Tom: Winning isn’t a characteristic, and always being the best at everything isn’t interesting.  A character obsessed by winning can be great, because that suggests a flaw, such as a great warrior not knowing when to cut their losses, or one who can’t resist the biggest challenge.

Charlie: To assuage any distraught Ultraboi fans out there (myself included), let’s contrast Calgar with Big Bobby G (sorry, Roboute Guilliman). The 13th Primarch has benefitted from the likes of Abnett and Haley taking the time to turn a fairly generic hero into the intelligent right-hand man who has to take charge because there’s no one else left. He knows he lacks the humour and charisma of his brothers, he knows he’s better suited to getting stuff organised and devising supergenius strategies while someone else does all the speeches and the rabble rousing, but there isn’t anyone else. Not any more. Worse, the Imperium he fought for has become the dogmatic nightmare he fought to destroy, he’s disillusioned after learning that his father only ever saw the astartes as a tool, and he’s worried that he’s been seeing the primaris marines the same way.

There’s a lot of painful self-knowledge there, a bunch of interesting conflicts, some pathos, and some flaws. When Guilliman gets to lash out in anger at a deserving subject (I’m looking at you, Word Bearers) you can understand and sympathise with him. Unless you think Erebus and Kor Phaeron had the right idea (continues shaking power fist at the Word Bearers).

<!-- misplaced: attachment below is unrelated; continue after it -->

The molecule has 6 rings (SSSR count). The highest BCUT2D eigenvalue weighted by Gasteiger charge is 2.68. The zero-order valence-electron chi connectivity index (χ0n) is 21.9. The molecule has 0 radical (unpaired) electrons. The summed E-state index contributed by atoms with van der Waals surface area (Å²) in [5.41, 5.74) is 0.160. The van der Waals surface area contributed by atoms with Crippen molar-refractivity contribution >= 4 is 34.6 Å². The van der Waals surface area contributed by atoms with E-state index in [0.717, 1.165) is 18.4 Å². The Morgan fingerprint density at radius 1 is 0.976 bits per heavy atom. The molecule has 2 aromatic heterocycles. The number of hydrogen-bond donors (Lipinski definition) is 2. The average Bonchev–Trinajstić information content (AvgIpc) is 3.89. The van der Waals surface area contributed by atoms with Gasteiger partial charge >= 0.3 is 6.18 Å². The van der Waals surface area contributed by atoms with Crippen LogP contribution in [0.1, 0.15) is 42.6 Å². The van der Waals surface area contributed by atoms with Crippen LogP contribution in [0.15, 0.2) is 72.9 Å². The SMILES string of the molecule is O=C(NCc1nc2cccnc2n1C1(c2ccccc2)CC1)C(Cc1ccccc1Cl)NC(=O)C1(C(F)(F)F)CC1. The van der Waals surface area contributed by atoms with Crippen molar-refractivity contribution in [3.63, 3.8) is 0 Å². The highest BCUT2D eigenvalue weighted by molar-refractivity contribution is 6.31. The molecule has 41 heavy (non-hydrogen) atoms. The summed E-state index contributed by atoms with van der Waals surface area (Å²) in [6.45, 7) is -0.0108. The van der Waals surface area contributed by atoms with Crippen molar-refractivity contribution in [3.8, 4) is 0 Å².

Did you notice that I made no mention of Guilliman’s fighting chops? That’s because a space marine being good at their job isn’t interesting information unless they’re unexpectedly good (or bad) in some particular way.

With that in mind, let’s move on to creating your own characters.


The Main Course: Character Creation

Charlie: What follows is a series of questions about your character designed to help you think through your concept. They’re structured in a way I find intuitive, but can be answered in any order. These questions assume you have already chosen a faction and a unit (e.g. Farseer from Saim-Hann).


If you look at the model, what does it communicate?

Tom: GW sculptors and designers have done great work with giving their minis weight and emotion.  Use that resource to tell you what your characters are.

Charlie: Agreed, it’s a great way to get the initial inspiration. And if you don’t like what the default mini is saying, you can change or emphasise certain traits by converting, kitbashing, or even just painting it a certain way. When I converted my primaris captain, I wanted something that looked more stately than the standard kit. I wanted to convey Thinky Gravitas™ more than Smashy Fightyness™. Here’s how that came out:


Captain Lucullus, Cobalt Scions 3rd Company. Image credit: Charlie Brassley

This Ultramarine veteran volunteered to cross the Rubicon Primaris and help found a new XIII successor, the Cobalt Scions. His cautious and rational approach conceals an unhealthy amount of personal ambition; how dark a path that ambition leads him down remains to be seen. You can read more about Lucullus and the foundation of his chapter in this here post. FYI, it’s… a deep dive. Seriously deep. So deep it’d give Michael Douglas throat cancer.